Well, we'll finally get our turn a week today, as the Olympic flame will be run downtown via Paisley, stop breifly at City Hall and then head off up Eramosa, in part, by horse-drawn carriage. From here it'll head off to Erin, Alton and Orangeville.

Below, I've cut and paste the City's press release and the route maps. Two things to keep in mind though: get up early because the flame leaves Silvercreek Parkway at 7:30 AM, and remember too that the route and times may be subject to change, so check back to the site here for the latest information.

GUELPH, ON, December 14, 2009 – In just 14 days, the eyes of the world will be on Guelph as the Olympic Flame arrives as part of the Vancouver 2010 Olympic Torch Relay.

“It is an honour for our city to be chosen to take part in the Olympic Torch Relay," said Mayor Karen Farbridge. "The excitement is building for the arrival of the Olympic Flame and everyone is invited to come out and cheer it on its journey to Vancouver.”

Residents of Guelph eager to catch the Olympic spirit will have the opportunity to see the Olympic Flame in person on December 28, as it passes through Guelph on its way to the Vancouver 2010 Olympic Winter Games. The torch relay will pass through Guelph from 7:30 to 8:30 a.m. as part of a convoy of vehicles, which will include torchbearer shuttles, media vehicles, relay support vehicles and police cruisers. Temporary rolling road closures will ensure the safety of the torchbearers and spectators lining the relay route. Join in the excitement and see the torchbearers carry the flame as it travels on its 45,000-kilometre-long journey across Canada — the longest domestic torch relay in Olympic history.

Here's a You Tube video of the torch's pass through my hometwon Georgetown Saturday morning. The picture above is a screen capture from this vid in case you were wondering.

Friday, December 18, 2009

Budget Reloaded

I got an e-mail from the City yesterday, telling me to cease and desist... Just kidding. Actually, they e-mailed me with revised budget numbers, "corrections" the e-mail said. Find the revised budget breakdown below, or find it online here.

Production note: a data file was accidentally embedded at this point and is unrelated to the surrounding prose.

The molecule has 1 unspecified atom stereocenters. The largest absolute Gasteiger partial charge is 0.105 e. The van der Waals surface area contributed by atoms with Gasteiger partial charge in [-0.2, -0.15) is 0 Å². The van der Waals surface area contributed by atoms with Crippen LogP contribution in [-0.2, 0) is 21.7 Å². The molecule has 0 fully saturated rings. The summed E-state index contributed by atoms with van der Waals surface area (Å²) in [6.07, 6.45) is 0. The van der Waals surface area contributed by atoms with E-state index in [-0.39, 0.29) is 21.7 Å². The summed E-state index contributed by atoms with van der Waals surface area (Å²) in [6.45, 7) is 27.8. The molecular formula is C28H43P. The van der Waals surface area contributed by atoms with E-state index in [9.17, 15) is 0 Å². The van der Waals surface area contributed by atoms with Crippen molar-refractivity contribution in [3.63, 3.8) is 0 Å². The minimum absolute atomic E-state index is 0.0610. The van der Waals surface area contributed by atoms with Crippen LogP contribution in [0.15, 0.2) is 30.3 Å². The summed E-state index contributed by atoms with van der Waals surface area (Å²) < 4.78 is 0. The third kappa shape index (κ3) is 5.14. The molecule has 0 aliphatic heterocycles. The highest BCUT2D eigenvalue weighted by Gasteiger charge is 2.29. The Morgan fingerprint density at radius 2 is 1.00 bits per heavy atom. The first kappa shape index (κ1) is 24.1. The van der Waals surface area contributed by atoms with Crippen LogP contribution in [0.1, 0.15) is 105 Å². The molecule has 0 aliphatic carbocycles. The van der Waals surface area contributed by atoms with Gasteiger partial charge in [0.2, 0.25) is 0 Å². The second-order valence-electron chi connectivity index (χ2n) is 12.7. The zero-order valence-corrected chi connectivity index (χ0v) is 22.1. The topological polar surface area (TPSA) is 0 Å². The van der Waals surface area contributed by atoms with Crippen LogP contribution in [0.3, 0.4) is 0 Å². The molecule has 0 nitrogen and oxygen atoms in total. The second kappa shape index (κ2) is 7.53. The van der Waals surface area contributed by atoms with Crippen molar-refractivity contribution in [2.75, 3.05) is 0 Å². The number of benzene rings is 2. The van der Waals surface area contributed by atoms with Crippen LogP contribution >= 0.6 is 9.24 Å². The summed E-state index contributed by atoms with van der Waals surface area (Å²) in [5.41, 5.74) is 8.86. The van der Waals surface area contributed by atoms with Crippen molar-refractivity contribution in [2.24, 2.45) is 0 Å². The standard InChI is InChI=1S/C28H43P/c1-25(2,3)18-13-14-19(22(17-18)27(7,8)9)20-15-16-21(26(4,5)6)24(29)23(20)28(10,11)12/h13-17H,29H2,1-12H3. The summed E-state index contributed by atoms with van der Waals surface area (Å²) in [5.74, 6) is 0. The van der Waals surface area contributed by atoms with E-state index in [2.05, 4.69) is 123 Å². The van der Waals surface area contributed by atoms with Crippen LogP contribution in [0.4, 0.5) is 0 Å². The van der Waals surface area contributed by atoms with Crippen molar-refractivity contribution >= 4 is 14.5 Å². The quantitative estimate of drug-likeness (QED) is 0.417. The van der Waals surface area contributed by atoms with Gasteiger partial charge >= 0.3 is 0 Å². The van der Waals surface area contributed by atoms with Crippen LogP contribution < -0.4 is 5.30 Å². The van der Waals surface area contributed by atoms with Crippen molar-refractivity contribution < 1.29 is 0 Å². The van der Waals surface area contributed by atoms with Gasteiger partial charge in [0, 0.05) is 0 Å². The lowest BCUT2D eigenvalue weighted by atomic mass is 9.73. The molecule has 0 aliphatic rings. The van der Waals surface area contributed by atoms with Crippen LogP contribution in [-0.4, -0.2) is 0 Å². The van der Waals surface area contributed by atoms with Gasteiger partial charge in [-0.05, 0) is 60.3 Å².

Wednesday, December 16, 2009

We Got Budget

It what was a relatively easy process with such a great number of contentious issues, but the budget was passed at last night's council meeting. The end result wasn't as bad as people thought it was going to be. The 9.2 per cent shortfall was rounded down to about 3.66 per cent. Many of the more contentious potential cuts were avoided, but a number of councillors seem to have mixed feelings about what was kept and what was cut. From the Mercury blog here's the budget highlights at a glance:

  • 29 full-time positions to be eliminated
  • all staff to have five unpaid days during 2010
  • sidewalk snow plowing to continue
  • Guelph Transit passes to increase five per cent; 25 cents for cash customers
  • U of G bus pass will continue
  • statutory holiday bus service discontinued
  • Evergreen dining room to remain open
  • Free metered downtown parking to continue
  • no cuts to community or neighbourhood grants
  • east end library branch opening delayed until June
  • city will continue funding summer day camps

So another giant leap backwards for transit, which has numerous problems already, some of which I touched on in my recent Community Editorial in the Mercury. While it's nice to know that the U of G buss pass would continue, it would be nice if the city made such Herculean allowances for us poor souls who live and work in Guelph and use transit to go about our day. What's not listed above is that we're now getting "summer service hours" too. Which means that those of us that like the convenience of 20 minute service, having places to go and people to see - even in summer. So now with a 25 cent increase we'll be paying what Torontians pay for the TTC, but not for the same level of service, for lesser service. Makes sense to me.

Anyway, here's what the City office thinks of the budget. From last night's press release:

City Council approves 2010 budget

GUELPH, ON, December 15, 2009 – Guelph City Council approved the 2010 tax-supported operating and capital budget at $196,630,308, a 3.66 per cent increase over 2009. When the property tax rate is finalized in early 2010, the impact on an average household in Guelph assessed at $258,000 will be roughly $102.

The City was facing a revenue shortfall of $8.1 million as City Council began its deliberations on the 2010 operating budget earlier this month. Given the revenue shortfall, an increase of 9.2 per cent over 2009 would have been required in order to maintain current level of City services.